Meet

Meet the Hawaiian cleaner wrasse “the fish dentist”

Do you know that the fish here in Hawai‘i go to the dentist on a regular basis to have their teeth cleaned? From large sharks to young yellow tangs, they all get free dental work, but they must go to the dentist’s office. We call their office a “cleaning station,” and the dentist is a Hawaiian cleaner wrasse.

This small, colorful fish has a territory on the reef, and when it is ready for clients it darts above the reef back and forth, flashing its bright colors. Most divers have seen this fish due to its bright-yellow, blue and purple color, but few people actually know much about the cleaner wrasse. Sometimes there will be two to three cleaner wrasse above one coral outcropping and 10 to 15 much-larger fish waiting in line to have their teeth cleaned. When the larger fish want a cleaning, they remain still right above

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Businesses pivot to meet the demand for COVID-19 disinfection

MILWAUKEE – As more people are allowed back into offices, restaurants and hotels under the City of Milwaukee’s re-opening plans, the need for disinfection is greater than ever.

Pest 2 Rest Pest Control, a family-owned extermination company, is one of the many businesses that now specialize in COVID-19 disinfection.

“There is a 0.1% difference between sanitizing and disinfecting,” said Jeffery Hardy Sr., the co-owner of Pest 2 Rest. “So, sanitizing, you’re cleaning; disinfecting, you’re killing the virus. And that’s what we’re encouraging people to do.”

He also encourages clients to have a plan of action after his job is done.

Hardy’s business, as its name would suggest, started out killing bed bugs, roaches, rodents and other critters. Since March, Hardy chose to pivot like many other entrepreneurs. Now, he and his wife, Brenda, and sometimes their three kids as well, spray interiors to rid keyboards, desks and doorknobs of the

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These Face Masks Meet the CDC Requirements For Cloth Face Coverings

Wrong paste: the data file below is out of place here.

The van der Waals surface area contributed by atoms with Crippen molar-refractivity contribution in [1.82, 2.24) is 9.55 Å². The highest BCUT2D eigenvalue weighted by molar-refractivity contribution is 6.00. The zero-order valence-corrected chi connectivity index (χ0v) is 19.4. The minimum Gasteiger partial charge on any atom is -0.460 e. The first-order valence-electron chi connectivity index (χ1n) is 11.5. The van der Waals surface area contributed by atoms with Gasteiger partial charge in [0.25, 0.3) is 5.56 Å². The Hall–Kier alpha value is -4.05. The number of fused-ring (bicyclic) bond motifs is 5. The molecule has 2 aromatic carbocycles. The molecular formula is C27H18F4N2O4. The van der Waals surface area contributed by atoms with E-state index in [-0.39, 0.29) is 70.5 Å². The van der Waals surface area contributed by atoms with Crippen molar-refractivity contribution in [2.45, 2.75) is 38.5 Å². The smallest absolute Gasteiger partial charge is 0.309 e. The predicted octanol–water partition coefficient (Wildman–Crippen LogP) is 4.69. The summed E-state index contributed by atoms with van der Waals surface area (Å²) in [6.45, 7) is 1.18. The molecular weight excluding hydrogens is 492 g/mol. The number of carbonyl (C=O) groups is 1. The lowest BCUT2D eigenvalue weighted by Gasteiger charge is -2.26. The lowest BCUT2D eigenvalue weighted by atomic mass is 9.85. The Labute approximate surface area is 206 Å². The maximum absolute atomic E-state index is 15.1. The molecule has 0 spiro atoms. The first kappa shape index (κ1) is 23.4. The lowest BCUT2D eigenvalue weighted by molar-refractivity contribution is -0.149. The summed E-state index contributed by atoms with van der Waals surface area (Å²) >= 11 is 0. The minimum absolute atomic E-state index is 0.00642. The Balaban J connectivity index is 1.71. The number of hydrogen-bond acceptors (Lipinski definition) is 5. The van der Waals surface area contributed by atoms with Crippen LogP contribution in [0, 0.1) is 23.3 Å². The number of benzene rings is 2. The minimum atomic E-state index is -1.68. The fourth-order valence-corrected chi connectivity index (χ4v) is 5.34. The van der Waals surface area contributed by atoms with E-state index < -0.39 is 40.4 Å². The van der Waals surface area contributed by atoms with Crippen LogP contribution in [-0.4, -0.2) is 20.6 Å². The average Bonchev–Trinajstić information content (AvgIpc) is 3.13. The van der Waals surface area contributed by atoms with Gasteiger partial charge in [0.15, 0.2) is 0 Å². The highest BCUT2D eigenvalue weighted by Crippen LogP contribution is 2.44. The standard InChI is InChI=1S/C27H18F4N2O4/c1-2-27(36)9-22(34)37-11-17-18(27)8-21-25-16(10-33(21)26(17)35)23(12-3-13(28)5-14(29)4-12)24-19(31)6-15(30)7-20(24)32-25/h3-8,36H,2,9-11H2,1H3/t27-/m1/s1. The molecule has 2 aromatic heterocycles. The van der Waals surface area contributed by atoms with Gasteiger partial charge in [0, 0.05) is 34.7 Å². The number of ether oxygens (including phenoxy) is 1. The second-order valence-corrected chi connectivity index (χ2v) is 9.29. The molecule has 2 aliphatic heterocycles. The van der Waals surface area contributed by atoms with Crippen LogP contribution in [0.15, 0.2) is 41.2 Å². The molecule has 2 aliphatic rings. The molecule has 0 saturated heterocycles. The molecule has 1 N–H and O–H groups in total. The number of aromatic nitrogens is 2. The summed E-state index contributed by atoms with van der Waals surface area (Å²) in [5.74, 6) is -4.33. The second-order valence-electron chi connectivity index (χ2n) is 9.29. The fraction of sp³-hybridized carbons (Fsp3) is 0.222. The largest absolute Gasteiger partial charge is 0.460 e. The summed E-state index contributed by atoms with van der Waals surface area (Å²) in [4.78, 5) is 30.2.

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As coronavirus cases continue to rise across the country, government officials are now encouraging people to keep their faces covered at all times when they’re outside — even if they don’t have access to a face mask.

While hospitals continue to deal with a shortage of face masks, the CDC says many cloth face coverings could still be effective in helping to “slow the spread of the virus and help people who may have the virus and do not know it from transmitting it to others.”

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The CDC says cloth coverings are most effective when they follow these five guidelines:

  1. Fit snugly but comfortably against the side of the face

  2. Be secured with ties or ear loops

  3. Include multiple layers of fabric

  4. Allow for breathing without restriction

  5. Be able to be laundered and machine dried without damage or change

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Meet the grandparents forced to choose between family and health

As lockdown eases, grandparents across the nation face a difficult decision - Andrew Fox
As lockdown eases, grandparents across the nation face a difficult decision – Andrew Fox

We knew already, if we were fortunate, that the grandparent relationship was special.

I knew it 18 years ago when my father-in-law (who sadly died eight years ago) cradled our newborn and spoke to him in a voice I’d never heard before. I knew it when my mother-in-law saw genius in the way our son drank water from his bottle.

I knew it from the way my mother pealed with laughter as she recounted instances of my children’s verve – and nerve – on their gallery and restaurant visits.
Since March, for their own safety, these women, tactile and adoring, have been carefully distant. There has been no hanging out with grandma. Rather, there has been stilted exchanges via video call and awkward waves from the end of the drive.

During lockdown, our youngest, 13, all

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